Dignity vs Focus - What's the difference?

dignity | focus |

As nouns the difference between dignity and focus

is that dignity is a quality or state worthy of esteem and respect while focus is (countable|optics) a point at which reflected or refracted rays of light converge.

As a verb focus is

to cause (rays of light, etc) to converge at a single point.



  • A quality or state worthy of esteem and respect.
  • * 1752 , (Henry Fielding), , I. viii
  • He uttered this ... with great majesty, or, as he called it, dignity .
  • * 1981 , African Charter on Human and Peoples’ Rights , art. 5
  • Every individual shall have the right to the respect of the dignity inherent in a human being.
  • * 2008 , Federal Ethics Committee on Non-Human Biotechnology (ECNH) [Switzerland]
  • 'The dignity' of living beings with regard to plants: Moral consideration of plants for their own sake', 3: ... the ECNH has been expected to make proposals from an ethical perspective to concretise the constitutional term ' dignity of living beings with regard to plants. Dignity of Plants
  • Decorum, formality, stateliness.
  • * 1934 , Aldous Huxley, "Puerto Barrios", in Beyond the Mexique Bay :
  • Official DIGNITY tends to increase in inverse ratio to the importance of the country in which the office is held.Columbia World of Quotations 1996.
  • High office, rank, or station.
  • * 1781 , Edward Gibbon, The Decline and Fall of the Roman Empire , F. III. 231:
  • He ... distributed the civil and military dignities among his favourites and followers.
  • * Macaulay
  • And the king said, What honour and dignity hath been done to Mordecai for this?
  • One holding high rank; a dignitary.
  • * Bible, Jude 8.
  • These filthy dreamers speak evil of dignities .
  • (obsolete) Fundamental principle; axiom; maxim.
  • * Sir Thomas Browne
  • Sciences concluding from dignities , and principles known by themselves.


    * worth * worthiness

    Coordinate terms

    * augustness, humanness, nobility, majesty, grandeur, glory, superiority, wonderfulness

    See also

    * affirmation * integrity * self-respect * self-esteem * self-worth


    * *





    (wikipedia focus)


  • (countable, optics) A point at which reflected or refracted rays of light converge.
  • (countable, geometry) A point of a conic at which rays reflected from a curve or surface converge.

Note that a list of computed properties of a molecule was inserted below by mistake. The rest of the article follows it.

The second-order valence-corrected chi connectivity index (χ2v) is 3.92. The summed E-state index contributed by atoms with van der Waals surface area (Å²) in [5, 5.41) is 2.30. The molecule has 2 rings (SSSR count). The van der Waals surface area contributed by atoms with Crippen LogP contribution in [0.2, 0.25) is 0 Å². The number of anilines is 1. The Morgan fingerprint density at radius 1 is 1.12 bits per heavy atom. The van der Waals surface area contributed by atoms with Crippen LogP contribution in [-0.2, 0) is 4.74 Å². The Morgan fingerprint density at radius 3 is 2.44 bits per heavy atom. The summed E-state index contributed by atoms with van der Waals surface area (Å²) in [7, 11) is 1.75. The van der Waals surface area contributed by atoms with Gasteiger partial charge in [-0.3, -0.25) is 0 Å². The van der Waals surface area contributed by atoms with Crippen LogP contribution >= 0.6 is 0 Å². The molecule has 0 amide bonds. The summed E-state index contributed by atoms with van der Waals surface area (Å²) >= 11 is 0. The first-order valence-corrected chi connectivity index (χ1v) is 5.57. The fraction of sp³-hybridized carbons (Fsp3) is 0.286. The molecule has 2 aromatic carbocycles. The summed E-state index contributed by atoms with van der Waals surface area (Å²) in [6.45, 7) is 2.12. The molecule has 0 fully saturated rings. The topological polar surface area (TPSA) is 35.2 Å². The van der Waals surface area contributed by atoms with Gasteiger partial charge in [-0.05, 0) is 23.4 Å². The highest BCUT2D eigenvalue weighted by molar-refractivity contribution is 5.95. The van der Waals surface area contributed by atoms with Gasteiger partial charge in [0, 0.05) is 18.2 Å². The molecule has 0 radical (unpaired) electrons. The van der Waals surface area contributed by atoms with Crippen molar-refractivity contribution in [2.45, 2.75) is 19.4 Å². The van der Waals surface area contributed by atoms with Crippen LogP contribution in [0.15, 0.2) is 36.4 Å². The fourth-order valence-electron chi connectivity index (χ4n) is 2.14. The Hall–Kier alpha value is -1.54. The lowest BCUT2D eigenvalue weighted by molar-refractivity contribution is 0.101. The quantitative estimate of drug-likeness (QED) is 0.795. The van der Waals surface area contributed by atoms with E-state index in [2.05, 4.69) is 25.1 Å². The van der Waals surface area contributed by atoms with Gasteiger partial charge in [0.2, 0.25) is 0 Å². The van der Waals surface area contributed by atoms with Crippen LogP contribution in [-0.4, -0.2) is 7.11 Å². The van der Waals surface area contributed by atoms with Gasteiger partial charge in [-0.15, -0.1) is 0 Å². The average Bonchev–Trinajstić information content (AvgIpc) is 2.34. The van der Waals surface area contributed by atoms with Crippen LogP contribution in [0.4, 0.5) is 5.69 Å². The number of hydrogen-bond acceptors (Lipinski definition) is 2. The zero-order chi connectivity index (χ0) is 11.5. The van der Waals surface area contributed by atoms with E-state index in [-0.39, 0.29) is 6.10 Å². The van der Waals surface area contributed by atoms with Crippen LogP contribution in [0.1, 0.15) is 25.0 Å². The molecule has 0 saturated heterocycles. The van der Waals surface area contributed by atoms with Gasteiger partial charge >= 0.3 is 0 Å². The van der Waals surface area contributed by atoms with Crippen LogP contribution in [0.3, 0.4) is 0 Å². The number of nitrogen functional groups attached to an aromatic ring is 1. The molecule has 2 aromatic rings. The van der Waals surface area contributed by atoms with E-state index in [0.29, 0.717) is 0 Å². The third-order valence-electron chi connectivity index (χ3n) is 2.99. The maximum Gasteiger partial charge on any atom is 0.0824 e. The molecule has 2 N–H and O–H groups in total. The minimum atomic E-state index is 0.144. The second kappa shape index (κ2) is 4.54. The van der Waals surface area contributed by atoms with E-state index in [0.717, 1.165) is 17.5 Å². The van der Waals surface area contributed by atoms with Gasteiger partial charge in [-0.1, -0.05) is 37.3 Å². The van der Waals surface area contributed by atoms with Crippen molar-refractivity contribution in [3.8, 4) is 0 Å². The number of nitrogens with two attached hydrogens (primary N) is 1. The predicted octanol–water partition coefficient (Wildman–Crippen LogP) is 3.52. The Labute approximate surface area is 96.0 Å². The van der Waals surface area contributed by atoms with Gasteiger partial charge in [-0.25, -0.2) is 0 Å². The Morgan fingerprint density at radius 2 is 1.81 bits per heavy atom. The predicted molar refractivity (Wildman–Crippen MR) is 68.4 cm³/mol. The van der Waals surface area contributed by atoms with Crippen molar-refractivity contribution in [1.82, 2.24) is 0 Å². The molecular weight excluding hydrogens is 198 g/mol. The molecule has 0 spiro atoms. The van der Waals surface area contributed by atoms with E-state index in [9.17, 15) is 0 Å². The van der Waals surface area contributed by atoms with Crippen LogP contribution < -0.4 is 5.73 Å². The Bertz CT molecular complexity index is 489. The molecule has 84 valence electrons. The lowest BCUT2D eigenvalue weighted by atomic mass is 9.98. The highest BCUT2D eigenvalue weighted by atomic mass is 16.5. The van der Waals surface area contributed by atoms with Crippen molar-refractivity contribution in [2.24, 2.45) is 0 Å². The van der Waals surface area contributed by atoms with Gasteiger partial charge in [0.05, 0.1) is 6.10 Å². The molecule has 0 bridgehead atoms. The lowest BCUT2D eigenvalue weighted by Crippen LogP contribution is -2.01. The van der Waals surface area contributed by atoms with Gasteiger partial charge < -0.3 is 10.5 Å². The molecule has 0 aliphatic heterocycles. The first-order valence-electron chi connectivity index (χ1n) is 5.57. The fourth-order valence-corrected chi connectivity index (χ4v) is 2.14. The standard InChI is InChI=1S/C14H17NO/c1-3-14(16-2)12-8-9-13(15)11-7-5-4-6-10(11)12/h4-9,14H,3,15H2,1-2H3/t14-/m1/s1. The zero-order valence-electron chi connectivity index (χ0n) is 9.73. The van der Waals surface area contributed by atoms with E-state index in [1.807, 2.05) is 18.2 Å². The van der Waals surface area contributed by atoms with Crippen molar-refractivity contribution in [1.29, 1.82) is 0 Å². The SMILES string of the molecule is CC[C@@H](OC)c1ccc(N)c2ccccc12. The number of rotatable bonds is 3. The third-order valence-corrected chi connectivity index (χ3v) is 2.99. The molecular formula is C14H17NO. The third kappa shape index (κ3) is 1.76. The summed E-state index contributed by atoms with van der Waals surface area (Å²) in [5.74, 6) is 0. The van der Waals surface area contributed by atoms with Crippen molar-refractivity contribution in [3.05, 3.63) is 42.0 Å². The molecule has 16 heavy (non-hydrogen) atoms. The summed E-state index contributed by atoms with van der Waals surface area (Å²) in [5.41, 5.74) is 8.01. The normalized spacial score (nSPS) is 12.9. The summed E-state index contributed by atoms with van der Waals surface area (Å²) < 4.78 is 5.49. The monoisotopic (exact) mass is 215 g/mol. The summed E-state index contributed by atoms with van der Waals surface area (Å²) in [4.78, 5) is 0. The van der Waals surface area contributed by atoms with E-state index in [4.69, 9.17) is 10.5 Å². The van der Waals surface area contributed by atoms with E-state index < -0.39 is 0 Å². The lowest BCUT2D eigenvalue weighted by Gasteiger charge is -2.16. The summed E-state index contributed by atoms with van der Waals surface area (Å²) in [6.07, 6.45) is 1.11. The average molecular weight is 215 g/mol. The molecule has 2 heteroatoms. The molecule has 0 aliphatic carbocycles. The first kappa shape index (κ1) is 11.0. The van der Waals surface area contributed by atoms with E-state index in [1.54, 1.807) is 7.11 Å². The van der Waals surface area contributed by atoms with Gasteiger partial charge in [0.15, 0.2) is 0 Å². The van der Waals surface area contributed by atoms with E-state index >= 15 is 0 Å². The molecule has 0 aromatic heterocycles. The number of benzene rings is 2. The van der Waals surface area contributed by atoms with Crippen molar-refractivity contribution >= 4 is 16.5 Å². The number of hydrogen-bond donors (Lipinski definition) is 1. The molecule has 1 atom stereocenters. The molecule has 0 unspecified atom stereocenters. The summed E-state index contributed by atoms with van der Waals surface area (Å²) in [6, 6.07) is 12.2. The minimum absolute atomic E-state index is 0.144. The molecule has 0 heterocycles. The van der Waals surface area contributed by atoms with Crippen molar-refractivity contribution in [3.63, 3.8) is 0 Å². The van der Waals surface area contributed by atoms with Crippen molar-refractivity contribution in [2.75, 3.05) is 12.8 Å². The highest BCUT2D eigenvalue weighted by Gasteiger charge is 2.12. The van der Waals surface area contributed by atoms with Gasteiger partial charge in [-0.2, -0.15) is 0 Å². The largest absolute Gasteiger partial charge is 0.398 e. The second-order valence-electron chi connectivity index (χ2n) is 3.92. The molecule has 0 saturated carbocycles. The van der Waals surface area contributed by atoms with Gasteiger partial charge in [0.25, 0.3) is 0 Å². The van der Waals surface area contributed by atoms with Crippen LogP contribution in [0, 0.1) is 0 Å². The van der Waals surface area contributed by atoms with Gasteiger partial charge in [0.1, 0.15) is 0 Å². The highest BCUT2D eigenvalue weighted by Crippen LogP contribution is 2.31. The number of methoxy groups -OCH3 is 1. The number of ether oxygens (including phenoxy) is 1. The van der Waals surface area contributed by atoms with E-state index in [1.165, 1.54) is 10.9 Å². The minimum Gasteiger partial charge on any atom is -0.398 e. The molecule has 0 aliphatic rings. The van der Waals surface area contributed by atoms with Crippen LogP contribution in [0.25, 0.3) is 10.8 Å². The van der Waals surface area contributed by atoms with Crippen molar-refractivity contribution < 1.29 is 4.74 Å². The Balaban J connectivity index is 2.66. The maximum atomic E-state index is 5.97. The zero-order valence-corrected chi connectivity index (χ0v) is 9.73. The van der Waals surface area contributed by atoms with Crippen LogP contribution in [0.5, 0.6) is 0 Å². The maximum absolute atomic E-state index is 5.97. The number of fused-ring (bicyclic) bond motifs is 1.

• (uncountable, photography, cinematography) The fact of the convergence of light on the photographic medium.
  • * {{quote-magazine, year=2013, month=July-August, author= Catherine Clabby
  • , magazine=(American Scientist), title= Focus on Everything , passage=Not long ago, it was difficult to produce photographs of tiny creatures with every part in focus'.
  • (uncountable, photography, cinematography) The quality of the convergence of light on the photographic medium.
  • (uncountable) Concentration of attention.
  • (countable, seismology) The exact point of where an earthquake occurs, in three dimensions.
  • (computing, graphical user interface) The indicator of the currently active element in a user interface.
  • (linguistics) The most important word or phrase in a sentence or passage, or the one that imparts information.
  • Verb

  • To cause (rays of light, etc) to converge at a single point.
  • To adjust (a lens, an optical instrument) in order to position an image with respect to the focal plane.
  • You'll need to focus the microscope carefully in order to capture the full detail of this surface.
  • To concentrate one's attention.
  • Focus on passing the test.
  • To concentrate one’s attention.
  • If you're going to beat your competitors, you need to focus .

    Usage notes

    The spellings focusses'', ''focussing'', ''focussed'' are more common in Commonwealth English than in American English, but in both varieties they are less common than the spellings ''focuses'', ''focusing'', ''focused .

    Derived terms

    * focus group * in focus * out of focus